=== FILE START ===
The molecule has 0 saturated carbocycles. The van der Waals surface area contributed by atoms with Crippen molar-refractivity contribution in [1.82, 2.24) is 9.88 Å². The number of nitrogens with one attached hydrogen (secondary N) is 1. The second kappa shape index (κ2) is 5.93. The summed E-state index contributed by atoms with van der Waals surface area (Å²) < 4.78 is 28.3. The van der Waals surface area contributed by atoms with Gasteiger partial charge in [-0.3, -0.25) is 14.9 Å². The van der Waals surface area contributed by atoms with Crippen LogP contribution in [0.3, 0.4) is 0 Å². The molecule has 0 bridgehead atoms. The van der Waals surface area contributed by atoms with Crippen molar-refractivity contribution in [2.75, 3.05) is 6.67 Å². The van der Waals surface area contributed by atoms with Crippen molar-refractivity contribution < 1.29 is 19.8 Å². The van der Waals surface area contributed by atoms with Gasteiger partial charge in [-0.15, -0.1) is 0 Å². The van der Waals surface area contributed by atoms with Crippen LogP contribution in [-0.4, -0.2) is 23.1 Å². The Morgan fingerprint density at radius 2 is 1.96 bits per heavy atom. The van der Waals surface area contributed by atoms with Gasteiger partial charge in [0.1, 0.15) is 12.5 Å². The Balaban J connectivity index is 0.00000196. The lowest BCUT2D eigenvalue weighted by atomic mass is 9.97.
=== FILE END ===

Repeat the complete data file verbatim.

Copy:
The molecule has 0 saturated carbocycles. The van der Waals surface area contributed by atoms with Crippen molar-refractivity contribution in [1.82, 2.24) is 9.88 Å². The number of nitrogens with one attached hydrogen (secondary N) is 1. The second kappa shape index (κ2) is 5.93. The summed E-state index contributed by atoms with van der Waals surface area (Å²) < 4.78 is 28.3. The van der Waals surface area contributed by atoms with Gasteiger partial charge in [-0.3, -0.25) is 14.9 Å². The van der Waals surface area contributed by atoms with Crippen LogP contribution in [0.3, 0.4) is 0 Å². The molecule has 0 bridgehead atoms. The van der Waals surface area contributed by atoms with Crippen molar-refractivity contribution in [2.75, 3.05) is 6.67 Å². The van der Waals surface area contributed by atoms with Crippen molar-refractivity contribution < 1.29 is 19.8 Å². The van der Waals surface area contributed by atoms with Gasteiger partial charge in [-0.15, -0.1) is 0 Å². The van der Waals surface area contributed by atoms with Crippen LogP contribution in [-0.4, -0.2) is 23.1 Å². The Morgan fingerprint density at radius 2 is 1.96 bits per heavy atom. The van der Waals surface area contributed by atoms with Gasteiger partial charge in [0.1, 0.15) is 12.5 Å². The Balaban J connectivity index is 0.00000196. The lowest BCUT2D eigenvalue weighted by atomic mass is 9.97.